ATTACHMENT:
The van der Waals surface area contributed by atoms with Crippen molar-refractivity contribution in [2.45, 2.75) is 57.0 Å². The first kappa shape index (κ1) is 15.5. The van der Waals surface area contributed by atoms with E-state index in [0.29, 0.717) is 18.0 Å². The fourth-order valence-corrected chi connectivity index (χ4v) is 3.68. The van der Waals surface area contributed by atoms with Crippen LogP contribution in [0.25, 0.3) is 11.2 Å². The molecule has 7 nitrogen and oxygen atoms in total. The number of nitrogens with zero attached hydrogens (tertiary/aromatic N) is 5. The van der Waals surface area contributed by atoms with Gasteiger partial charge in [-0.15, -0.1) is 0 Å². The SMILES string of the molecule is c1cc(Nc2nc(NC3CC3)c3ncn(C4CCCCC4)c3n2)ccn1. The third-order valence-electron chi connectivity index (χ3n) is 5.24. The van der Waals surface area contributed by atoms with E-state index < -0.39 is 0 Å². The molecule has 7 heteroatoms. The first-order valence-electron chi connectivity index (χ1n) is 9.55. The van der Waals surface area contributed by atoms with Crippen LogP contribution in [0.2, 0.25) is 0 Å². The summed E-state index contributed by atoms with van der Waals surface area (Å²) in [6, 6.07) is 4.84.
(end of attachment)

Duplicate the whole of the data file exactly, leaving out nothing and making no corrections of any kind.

The van der Waals surface area contributed by atoms with Crippen molar-refractivity contribution in [2.45, 2.75) is 57.0 Å². The first kappa shape index (κ1) is 15.5. The van der Waals surface area contributed by atoms with E-state index in [0.29, 0.717) is 18.0 Å². The fourth-order valence-corrected chi connectivity index (χ4v) is 3.68. The van der Waals surface area contributed by atoms with Crippen LogP contribution in [0.25, 0.3) is 11.2 Å². The molecule has 7 nitrogen and oxygen atoms in total. The number of nitrogens with zero attached hydrogens (tertiary/aromatic N) is 5. The van der Waals surface area contributed by atoms with Gasteiger partial charge in [-0.15, -0.1) is 0 Å². The SMILES string of the molecule is c1cc(Nc2nc(NC3CC3)c3ncn(C4CCCCC4)c3n2)ccn1. The third-order valence-electron chi connectivity index (χ3n) is 5.24. The van der Waals surface area contributed by atoms with E-state index < -0.39 is 0 Å². The molecule has 7 heteroatoms. The first-order valence-electron chi connectivity index (χ1n) is 9.55. The van der Waals surface area contributed by atoms with Crippen LogP contribution in [0.2, 0.25) is 0 Å². The summed E-state index contributed by atoms with van der Waals surface area (Å²) in [6, 6.07) is 4.84.